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Nasopharyngeal carriage of individual Streptococcus pneumoniae serotypes during pediatric radiologically confirmed community acquired pneumonia following PCV7 introduction in Switzerland

Hélène Chappuy16*, Kristina Keitel1, Mario Gehri2, René Tabin3, Lynda Robitaille4, Frederic Raymond4, Jacques Corbeil4, Veronica Maspoli1, Naim Bouazza5, Gabriel Alcoba1, Laurence Lacroix1, Sergio Manzano1, Annick Galetto-Lacour1 and Alain Gervaix1

Author Affiliations

1 Child and Adolescent Department, University Hospital of Geneva, Geneva, Switzerland

2 Hôpital de l’Enfance, CHUV, Lausanne, Switzerland

3 Hôpital du Valais, Centre Hospitalier du Centre Valais, Sion, Switzerland

4 Department of Molecular Medicine, Infectious Disease Research Center, CHUL Research Center and Laval University, Québec, Canada

5 Unité de recherche clinique Necker Cochin, APHP, Paris, France

6 Hôpital Necker Enfants Malades, 149 rue de Sèvres 75743, Paris, Cedex 15, France

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BMC Infectious Diseases 2013, 13:357  doi:10.1186/1471-2334-13-357

Published: 31 July 2013



Community-acquired pneumonia (CAP) is a serious cause of morbidity among children in developed countries. The real impact of 7-valent pneumococcal conjugate vaccine (PCV7) on pneumococcal pneumonia is difficult to assess accurately.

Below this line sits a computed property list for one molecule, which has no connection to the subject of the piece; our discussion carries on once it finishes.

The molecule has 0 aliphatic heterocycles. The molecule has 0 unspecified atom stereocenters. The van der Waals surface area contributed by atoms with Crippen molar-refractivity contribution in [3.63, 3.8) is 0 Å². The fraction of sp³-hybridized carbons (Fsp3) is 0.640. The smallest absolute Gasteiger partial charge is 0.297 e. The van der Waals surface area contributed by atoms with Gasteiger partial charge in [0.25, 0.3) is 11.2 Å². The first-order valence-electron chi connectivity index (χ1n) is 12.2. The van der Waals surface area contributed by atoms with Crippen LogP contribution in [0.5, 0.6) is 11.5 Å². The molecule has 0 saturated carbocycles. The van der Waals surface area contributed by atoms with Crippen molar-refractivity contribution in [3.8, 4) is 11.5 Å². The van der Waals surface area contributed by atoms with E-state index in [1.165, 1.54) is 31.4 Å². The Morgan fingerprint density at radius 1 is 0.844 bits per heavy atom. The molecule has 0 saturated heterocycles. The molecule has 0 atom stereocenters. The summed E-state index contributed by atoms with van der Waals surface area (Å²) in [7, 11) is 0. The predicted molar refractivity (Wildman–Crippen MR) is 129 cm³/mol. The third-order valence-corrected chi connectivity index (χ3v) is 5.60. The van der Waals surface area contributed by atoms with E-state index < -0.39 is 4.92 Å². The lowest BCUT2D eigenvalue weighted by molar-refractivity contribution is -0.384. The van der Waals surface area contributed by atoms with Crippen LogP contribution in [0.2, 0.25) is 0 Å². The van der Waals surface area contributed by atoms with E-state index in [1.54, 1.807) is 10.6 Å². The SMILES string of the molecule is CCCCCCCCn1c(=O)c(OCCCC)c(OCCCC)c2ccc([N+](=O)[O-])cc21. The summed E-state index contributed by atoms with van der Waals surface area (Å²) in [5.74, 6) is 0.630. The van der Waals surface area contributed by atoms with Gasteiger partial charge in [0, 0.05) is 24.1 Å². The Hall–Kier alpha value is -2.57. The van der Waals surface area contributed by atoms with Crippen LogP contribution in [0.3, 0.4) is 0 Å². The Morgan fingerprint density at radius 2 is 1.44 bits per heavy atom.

Children aged ≤16 years with clinical and radiological pneumonia were enrolled in a multicenter prospective study. Children aged ≤16 years admitted for a minor elective surgery was recruited as controls. Nasopharyngeal samples for PCR serotyping of S. pneumoniae were obtained in both groups. Informations on age, gender, PCV7 vaccination status, day care/school attendance, siblings, tobacco exposure were collected.


In children with CAP (n=236), 54% of the nasopharyngeal swabs were PCR-positive for S. pneumoniae compared to 32% in controls (n=105) (p=0.003). Serotype 19A was the most common pneumococcal serotype carried in children with CAP (13%) and in controls (15%). Most common serotypes were non-vaccine types (39.4% for CAP and 47.1% for controls) and serotypes included only in PCV13 (32.3% for CAP and 23.5% for controls). There was no significant difference in vaccine serotype distribution between the two groups. In fully vaccinated children with CAP, the proportion of serotypes carried only in PCV13 was higher (51.4%) than in partially vaccinated or non vaccinated children (27.6% and 28.6% respectively, p=0.037).


Two to 4 years following introduction of PCV7, predominant S. pneumoniae serotypes carried in children with CAP were non PCV7 serotypes, and the 6 new serotypes included in PCV13 accounted for 51.4% of carried serotypes in fully vaccinated children.

Streptococcus pneumoniae; Serotypes; Pneumonia; Children; Vaccination